Tuesday, May 19, 2009

Business Continuity Series, pt 2 - Parallel versus Serial Failure and Resiliency

Before we can delve into the world of business continuity, we need to understand the underlying logic of systems design and the probability mechanics of describing failure. Taking a systems approach to redundancy planning, let's look at the mathematics behind failure probabilities of parallel systems and systems in series.

First let's look at a system in series:
The system above contains three modules in series, each with an 80% success rate. Each is independent of the others. The success rate of the system is the probability union of all three modules, in other words, in order for this system to work, you must traverse all three modules. The probability of success is as follows:

Success = 80% x 80% x 80% = 51.2%

Look familiar? It should. This is the exact same model I used for my post about the failure of communication between organizational levels and why smart people say stupid things with CEO's being on the left and mid-level managers on the right.

Note that even though each individual module has a fairly high success rate (80%) each incremental and potential failure compounds the overall success of the system. In series, all modules have to work in order for the system to work. This means that a system in series is vulnerable to single points of failure. If there is one point which goes down in the process, the whole system shuts down.

In human resources planning or even individual career development, being irreplaceable is identical to being a single point of failure.

Next let's look at a system in parallel:
The assumptions here is that each module is interchangeable with any other. That is to say that if one system fails, the other systems will pick up the slack. Here each module is fairly mediocre with a 60% success rate (or a 40% failure rate). However, for the system to fail, all three modules have to fail simultaneously. The probability of that happening is the union of all the failures:

Failure = 40% x 40% x 40% = 6.4%
Success = 1 - Failure = 93.6%

Notice that even while each individual component is not of particularly good quality, when they work together to ensure success they collectively cover for each other in the event of individual failures.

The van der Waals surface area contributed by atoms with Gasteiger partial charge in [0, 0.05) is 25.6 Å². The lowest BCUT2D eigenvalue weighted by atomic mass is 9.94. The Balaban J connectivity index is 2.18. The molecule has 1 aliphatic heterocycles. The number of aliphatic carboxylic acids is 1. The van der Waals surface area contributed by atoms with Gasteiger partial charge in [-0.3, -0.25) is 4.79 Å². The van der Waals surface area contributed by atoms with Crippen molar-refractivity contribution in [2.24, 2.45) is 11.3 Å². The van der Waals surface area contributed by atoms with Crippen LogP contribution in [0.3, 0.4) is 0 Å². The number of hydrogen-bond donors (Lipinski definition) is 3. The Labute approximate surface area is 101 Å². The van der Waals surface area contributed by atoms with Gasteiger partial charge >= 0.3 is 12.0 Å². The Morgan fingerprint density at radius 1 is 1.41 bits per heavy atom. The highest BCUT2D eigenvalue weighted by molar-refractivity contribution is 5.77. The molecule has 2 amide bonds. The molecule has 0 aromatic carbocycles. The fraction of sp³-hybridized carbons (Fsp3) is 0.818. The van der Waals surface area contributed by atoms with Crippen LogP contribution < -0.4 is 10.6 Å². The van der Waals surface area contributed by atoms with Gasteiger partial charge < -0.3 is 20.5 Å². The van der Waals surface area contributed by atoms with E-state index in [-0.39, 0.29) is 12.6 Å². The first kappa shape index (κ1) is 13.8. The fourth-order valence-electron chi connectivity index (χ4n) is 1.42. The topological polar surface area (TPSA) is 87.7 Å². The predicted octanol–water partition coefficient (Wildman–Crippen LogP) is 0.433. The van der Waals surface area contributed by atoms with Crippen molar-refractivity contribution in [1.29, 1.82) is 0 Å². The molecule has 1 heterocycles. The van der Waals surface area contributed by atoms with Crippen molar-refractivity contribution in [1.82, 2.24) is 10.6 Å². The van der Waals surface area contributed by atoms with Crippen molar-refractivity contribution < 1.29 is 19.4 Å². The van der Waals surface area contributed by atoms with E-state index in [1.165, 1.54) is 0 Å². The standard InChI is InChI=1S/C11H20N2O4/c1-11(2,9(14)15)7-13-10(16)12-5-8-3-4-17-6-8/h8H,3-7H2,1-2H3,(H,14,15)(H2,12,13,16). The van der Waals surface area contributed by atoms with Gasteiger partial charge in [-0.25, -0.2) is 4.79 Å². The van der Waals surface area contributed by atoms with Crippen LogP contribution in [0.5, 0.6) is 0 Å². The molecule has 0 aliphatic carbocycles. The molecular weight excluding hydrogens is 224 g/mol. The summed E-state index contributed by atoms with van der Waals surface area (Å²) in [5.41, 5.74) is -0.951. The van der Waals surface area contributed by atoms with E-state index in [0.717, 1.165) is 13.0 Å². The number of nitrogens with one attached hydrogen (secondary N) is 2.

This model is analogous to electrical circuits (and the idea of resistance and conductance):
  • Modules are equivalent to resisters (from the perspective of conductance). Where conductance is a process channel.
  • Electrical current is work done.
  • Voltage differential potential work waiting to be done.
Remember, that formulas for electrical are analogous to fluid mechanics (if you come from a chemical or mechanical engineering background and feel more comfortable with those terms).
  • Modules are pipes
  • Water flow is work done
  • Pressure is potential work
With all these analogies, there are also problems associated with capacity. Although an individual failure might not disrupt a system with parallel components, if the system as a whole is operating at 90% capacity, the loss of one third of it's capacity is also a serious problem (system over capacity) and this will manifest in a variety of ways:
  • Unstable queue growth (work is coming in faster than you can process it)
  • Large (and growing) delay times (backlog)
  • Mechanical failures / server crashes / employee sickness (overworked)
In the next section, we will look at the goals of continuity planning, how to set goals and understand how to measure performance in an environment where an anticipated failure has occurred.

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